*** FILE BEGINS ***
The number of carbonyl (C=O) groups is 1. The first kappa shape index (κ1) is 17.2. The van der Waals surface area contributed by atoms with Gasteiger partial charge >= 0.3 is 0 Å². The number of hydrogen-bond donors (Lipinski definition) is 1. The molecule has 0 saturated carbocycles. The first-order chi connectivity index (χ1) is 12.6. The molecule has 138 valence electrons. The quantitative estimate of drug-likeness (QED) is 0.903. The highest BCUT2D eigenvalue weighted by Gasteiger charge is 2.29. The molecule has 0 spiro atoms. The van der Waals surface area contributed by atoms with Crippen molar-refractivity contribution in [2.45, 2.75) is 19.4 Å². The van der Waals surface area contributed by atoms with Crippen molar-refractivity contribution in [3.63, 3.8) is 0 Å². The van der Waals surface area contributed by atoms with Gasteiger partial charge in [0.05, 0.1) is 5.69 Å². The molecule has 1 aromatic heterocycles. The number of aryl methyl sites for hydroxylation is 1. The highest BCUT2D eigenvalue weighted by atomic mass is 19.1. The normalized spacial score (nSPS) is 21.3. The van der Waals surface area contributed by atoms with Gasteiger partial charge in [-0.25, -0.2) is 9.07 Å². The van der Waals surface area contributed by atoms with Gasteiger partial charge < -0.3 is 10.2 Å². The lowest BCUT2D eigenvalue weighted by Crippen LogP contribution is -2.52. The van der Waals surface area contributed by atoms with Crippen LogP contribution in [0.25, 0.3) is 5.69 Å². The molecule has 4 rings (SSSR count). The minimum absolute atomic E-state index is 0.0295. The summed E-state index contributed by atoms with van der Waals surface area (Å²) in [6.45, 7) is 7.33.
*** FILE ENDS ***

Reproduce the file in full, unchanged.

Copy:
The number of carbonyl (C=O) groups is 1. The first kappa shape index (κ1) is 17.2. The van der Waals surface area contributed by atoms with Gasteiger partial charge >= 0.3 is 0 Å². The number of hydrogen-bond donors (Lipinski definition) is 1. The molecule has 0 saturated carbocycles. The first-order chi connectivity index (χ1) is 12.6. The molecule has 138 valence electrons. The quantitative estimate of drug-likeness (QED) is 0.903. The highest BCUT2D eigenvalue weighted by Gasteiger charge is 2.29. The molecule has 0 spiro atoms. The van der Waals surface area contributed by atoms with Crippen molar-refractivity contribution in [2.45, 2.75) is 19.4 Å². The van der Waals surface area contributed by atoms with Crippen molar-refractivity contribution in [3.63, 3.8) is 0 Å². The van der Waals surface area contributed by atoms with Gasteiger partial charge in [0.05, 0.1) is 5.69 Å². The molecule has 1 aromatic heterocycles. The number of aryl methyl sites for hydroxylation is 1. The highest BCUT2D eigenvalue weighted by atomic mass is 19.1. The normalized spacial score (nSPS) is 21.3. The van der Waals surface area contributed by atoms with Gasteiger partial charge in [-0.25, -0.2) is 9.07 Å². The van der Waals surface area contributed by atoms with Gasteiger partial charge < -0.3 is 10.2 Å². The lowest BCUT2D eigenvalue weighted by Crippen LogP contribution is -2.52. The van der Waals surface area contributed by atoms with Crippen LogP contribution in [0.25, 0.3) is 5.69 Å². The molecule has 4 rings (SSSR count). The minimum absolute atomic E-state index is 0.0295. The summed E-state index contributed by atoms with van der Waals surface area (Å²) in [6.45, 7) is 7.33.